Showing posts from November, 2013

Why Payforward Networking is More Effective Than 'Tit for Tat'

One of the cornerstones of relationship networking is the concept of helping the people in your network with no expectation of a direct return. To people unfamiliar with this approach this can seem odd. Many times in workshops people have asked me if this proactive aid isn't just a way to force someone to do something for you by creating an obligation to reciprocate. But it isn't and the reason why this "payforward" mentality works is very interesting.

If you are in a position to help someone you should do so anyway, and not wait until they can help you. Helping someone so that they help you, the 'tit for tat' approach both makes people feel uncomfortable and at the same time it is not the most productive way. It is much more effective and satisfying to simply reach out to help people in your network when you can without even thinking what they could do for you. This payforward approach does not give you an immediate return, though it does strengthen your re…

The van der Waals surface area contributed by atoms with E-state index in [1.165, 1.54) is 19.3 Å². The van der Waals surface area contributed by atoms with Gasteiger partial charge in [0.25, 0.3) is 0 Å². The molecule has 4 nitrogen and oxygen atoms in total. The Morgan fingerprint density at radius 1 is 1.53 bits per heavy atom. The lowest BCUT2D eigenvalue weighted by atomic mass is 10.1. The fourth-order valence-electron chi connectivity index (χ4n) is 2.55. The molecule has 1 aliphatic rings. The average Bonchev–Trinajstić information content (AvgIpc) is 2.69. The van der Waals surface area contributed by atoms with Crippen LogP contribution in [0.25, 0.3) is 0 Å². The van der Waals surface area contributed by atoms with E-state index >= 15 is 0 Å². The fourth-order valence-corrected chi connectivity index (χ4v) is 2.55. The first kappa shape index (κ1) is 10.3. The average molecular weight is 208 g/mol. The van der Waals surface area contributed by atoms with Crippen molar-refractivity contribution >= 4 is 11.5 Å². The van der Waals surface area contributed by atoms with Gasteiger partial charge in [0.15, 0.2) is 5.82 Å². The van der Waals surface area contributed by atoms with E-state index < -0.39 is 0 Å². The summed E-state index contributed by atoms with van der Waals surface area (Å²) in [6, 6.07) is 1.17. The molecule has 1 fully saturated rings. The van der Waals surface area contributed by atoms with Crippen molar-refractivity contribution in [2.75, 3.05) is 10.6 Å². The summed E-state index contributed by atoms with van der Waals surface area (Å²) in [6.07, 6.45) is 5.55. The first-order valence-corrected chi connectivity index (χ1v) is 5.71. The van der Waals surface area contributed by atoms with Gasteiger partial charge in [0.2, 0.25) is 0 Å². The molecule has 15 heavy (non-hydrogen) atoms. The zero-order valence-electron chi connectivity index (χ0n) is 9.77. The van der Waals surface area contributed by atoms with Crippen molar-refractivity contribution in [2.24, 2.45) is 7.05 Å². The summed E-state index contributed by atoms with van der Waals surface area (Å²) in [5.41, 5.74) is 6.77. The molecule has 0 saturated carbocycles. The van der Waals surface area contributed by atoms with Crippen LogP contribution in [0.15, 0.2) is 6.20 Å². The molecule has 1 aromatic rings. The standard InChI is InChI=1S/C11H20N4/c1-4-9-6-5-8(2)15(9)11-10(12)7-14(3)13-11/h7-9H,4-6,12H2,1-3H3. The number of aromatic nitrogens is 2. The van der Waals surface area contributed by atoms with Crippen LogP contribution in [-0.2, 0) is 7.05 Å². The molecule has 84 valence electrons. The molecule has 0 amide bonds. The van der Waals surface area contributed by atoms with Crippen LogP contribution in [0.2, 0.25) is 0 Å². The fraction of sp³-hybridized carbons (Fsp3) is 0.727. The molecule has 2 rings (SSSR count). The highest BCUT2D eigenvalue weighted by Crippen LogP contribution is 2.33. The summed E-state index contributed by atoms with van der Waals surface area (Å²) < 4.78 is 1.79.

Three Ways to Break the Ice with an Audience Before You Start to Speak

Most advice about breaking the ice with audiences concentrates on what you do once you start to speak. But if you prepare in advance you can make sure that the ice is at least partly broken even before you step up to the microphone. Here are three ways to do this.

1. BE KNOWN TO THE AUDIENCE.  If you are a Malcolm Gladwell the audience already knows you so the ice is effectively broken before you even open your mouth. Maybe you are not going to be as well known as he is, but you can certainly move in the right direction. Make sure that you are visible to the audience through social media, traditional media, promotional materials for the event and any other channel that you can find. Start months in advance if you can. At the very least you must have a clear online presence so that when people Google your name they see something reassuring. If the audience already knows who you are they do not spend the first five minutes wondering who you are and why they should listen to you, and thi…